The Detroit Lions might still lack levels of flag discipline under a new staff and shifting officiating rules, but under Jim Caldwell, it’s becoming clearer that the team probably won’t face as many issues with internal accountability.
For the past four years, the team has been dealing with Nick Fairley, an inconsistent talent. Sometimes, Fairley will shows flashes of being a great defensive tackle. Others, he lacks the mental discipline to stay onside, keep to an offseason plan and make the impact that was expected of him after being a first round pick. In many ways, Fairley has personified the Lions. Equal parts talent and maddening unmet expectations.
Fairley’s free ride in the franchise, though, now appears to be over. In the offseason, Detroit didn’t immediately extend his contract, choosing to make him earn a new deal. Now, after an offseason which his travails have been equal parts positive and negative, Caldwell isn’t having anything but the best for his defensive tackle.
Before Friday’s game in Oakland, Fairley was benched initially. After he did see time, Caldwell admitted his impact on the game was a bit better, but said he would continue to be judged on how he performed. Consequently, it was no surprise Monday when Fairley was listed with the second team on the depth chart after a rough few weeks.
“If you’re asking me whether or not Fairley is going to be a starter, he’s not starting right now. He’s second team,” Calwell said via MLive’s Kyle Meinke. “But the rest of it, we’ll look. It’s a long week. We’ve got a lot of work to do in between, and typically, like most games, we’ll take a look with where we are and make an assessment toward the end of the week.”
For Fairley, the choice is now simple. Either play consistent football or sit.
It appears the Lions finally have some level of competence with their coach. How often during the past 10 years have players been coddled or issues become bigger thanks to the front office and staff’s refusal to take a stance? During the offseason, Fairley appeared to be doing everything he could to improve. In camp, he had flashes. That’s no longer good enough, and under Caldwell, status won’t get Fairley by if he’s not playing at an elite level during games.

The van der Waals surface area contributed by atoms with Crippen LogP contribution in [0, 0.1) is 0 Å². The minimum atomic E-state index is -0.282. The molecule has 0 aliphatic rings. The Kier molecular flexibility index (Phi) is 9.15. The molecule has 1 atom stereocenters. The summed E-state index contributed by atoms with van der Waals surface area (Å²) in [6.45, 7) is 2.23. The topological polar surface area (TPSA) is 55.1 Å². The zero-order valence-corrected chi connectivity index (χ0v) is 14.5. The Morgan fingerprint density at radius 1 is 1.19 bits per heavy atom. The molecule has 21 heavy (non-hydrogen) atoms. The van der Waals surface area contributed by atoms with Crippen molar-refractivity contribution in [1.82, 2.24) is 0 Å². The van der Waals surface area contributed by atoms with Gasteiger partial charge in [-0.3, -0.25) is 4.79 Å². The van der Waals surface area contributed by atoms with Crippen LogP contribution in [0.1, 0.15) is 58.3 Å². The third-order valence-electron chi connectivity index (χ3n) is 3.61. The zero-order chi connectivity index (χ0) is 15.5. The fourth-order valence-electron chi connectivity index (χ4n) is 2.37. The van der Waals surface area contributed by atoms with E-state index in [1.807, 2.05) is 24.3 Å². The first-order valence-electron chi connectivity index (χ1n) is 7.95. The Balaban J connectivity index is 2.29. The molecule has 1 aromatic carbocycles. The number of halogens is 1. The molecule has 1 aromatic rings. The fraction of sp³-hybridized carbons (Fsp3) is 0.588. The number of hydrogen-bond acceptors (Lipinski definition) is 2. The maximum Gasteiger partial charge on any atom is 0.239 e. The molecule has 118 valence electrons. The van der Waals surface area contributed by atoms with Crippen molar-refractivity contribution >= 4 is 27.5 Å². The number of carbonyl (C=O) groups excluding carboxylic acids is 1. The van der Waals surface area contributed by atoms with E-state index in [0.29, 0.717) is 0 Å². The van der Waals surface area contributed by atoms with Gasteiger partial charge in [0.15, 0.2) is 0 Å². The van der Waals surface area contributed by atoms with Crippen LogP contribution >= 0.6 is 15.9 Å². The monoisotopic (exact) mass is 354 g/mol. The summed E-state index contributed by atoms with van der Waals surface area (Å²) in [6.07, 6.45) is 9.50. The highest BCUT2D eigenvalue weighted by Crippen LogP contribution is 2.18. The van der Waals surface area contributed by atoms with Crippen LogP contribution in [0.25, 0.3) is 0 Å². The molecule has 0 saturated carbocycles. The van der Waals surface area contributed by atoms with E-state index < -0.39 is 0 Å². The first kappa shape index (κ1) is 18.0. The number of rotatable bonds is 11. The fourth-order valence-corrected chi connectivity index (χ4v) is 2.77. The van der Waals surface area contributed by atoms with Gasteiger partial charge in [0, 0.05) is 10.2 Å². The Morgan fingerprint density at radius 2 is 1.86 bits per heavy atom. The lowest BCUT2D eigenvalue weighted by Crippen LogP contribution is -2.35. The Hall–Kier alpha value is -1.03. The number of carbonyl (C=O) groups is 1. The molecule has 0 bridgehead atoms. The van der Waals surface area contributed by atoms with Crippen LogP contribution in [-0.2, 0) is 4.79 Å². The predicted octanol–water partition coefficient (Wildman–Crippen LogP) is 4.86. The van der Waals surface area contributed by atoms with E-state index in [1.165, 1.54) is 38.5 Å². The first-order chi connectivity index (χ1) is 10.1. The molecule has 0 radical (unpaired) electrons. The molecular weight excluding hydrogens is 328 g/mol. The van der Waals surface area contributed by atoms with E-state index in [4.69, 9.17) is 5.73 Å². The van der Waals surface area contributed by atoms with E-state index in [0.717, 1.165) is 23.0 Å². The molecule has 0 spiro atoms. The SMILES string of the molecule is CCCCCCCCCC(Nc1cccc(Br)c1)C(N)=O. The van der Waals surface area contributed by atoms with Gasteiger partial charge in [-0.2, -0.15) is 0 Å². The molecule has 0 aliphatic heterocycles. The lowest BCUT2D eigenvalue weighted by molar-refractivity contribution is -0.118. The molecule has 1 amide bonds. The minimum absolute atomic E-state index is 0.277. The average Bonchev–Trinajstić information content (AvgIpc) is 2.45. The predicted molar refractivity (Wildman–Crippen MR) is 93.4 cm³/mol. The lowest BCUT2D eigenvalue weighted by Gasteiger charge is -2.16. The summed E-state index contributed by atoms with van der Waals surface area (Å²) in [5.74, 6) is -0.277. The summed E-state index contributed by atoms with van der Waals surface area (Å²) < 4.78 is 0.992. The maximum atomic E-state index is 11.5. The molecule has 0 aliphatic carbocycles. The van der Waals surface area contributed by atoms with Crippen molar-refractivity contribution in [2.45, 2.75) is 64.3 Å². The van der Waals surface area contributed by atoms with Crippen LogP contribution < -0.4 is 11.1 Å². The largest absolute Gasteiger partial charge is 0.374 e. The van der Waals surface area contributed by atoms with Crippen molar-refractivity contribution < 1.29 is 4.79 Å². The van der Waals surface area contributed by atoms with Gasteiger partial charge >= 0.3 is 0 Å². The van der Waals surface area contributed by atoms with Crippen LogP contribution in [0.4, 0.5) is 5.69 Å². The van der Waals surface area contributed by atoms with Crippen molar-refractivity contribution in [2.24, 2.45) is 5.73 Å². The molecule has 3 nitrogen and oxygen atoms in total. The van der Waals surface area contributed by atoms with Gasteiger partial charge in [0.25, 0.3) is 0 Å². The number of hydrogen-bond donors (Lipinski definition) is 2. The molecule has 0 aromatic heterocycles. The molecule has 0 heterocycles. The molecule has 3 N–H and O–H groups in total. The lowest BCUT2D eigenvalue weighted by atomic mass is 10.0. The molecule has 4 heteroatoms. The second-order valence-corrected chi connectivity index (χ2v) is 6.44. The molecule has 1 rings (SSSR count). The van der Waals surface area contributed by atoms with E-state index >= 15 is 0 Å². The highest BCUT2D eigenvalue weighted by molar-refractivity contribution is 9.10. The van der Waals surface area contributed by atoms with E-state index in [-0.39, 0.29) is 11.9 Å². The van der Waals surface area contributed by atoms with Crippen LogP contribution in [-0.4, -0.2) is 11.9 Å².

By using Fairley as the example, Caldwell is proving to all Lions—both current and future—that the only way a roster spot is guaranteed is with hard work and solid play. In the past, that couldn’t be said. Players such as Joey Harrington, Charles Rogers and Mike Williams were coddled by Marty Morhinwheg and Steve Mariucci. For all his virtue as a military man, Rod Marinelli failed to reign in Roy Williams and Shaun Rogers. Jim Schwartz’s take on discipline and accountability? Boys will be boys.
Caldwell might not have yet won or lost a single game, but with the statement he’s making with Fairley, he’s taking steps toward eradicating the complacent attitude in Allen Park which directly leads to plenty “same old” Lions losses.
Perhaps now it’s easy to understand why Caldwell utilizes the phrase “the cream rises to the top” often. It’s not just a silly cliche, it’s his own reality.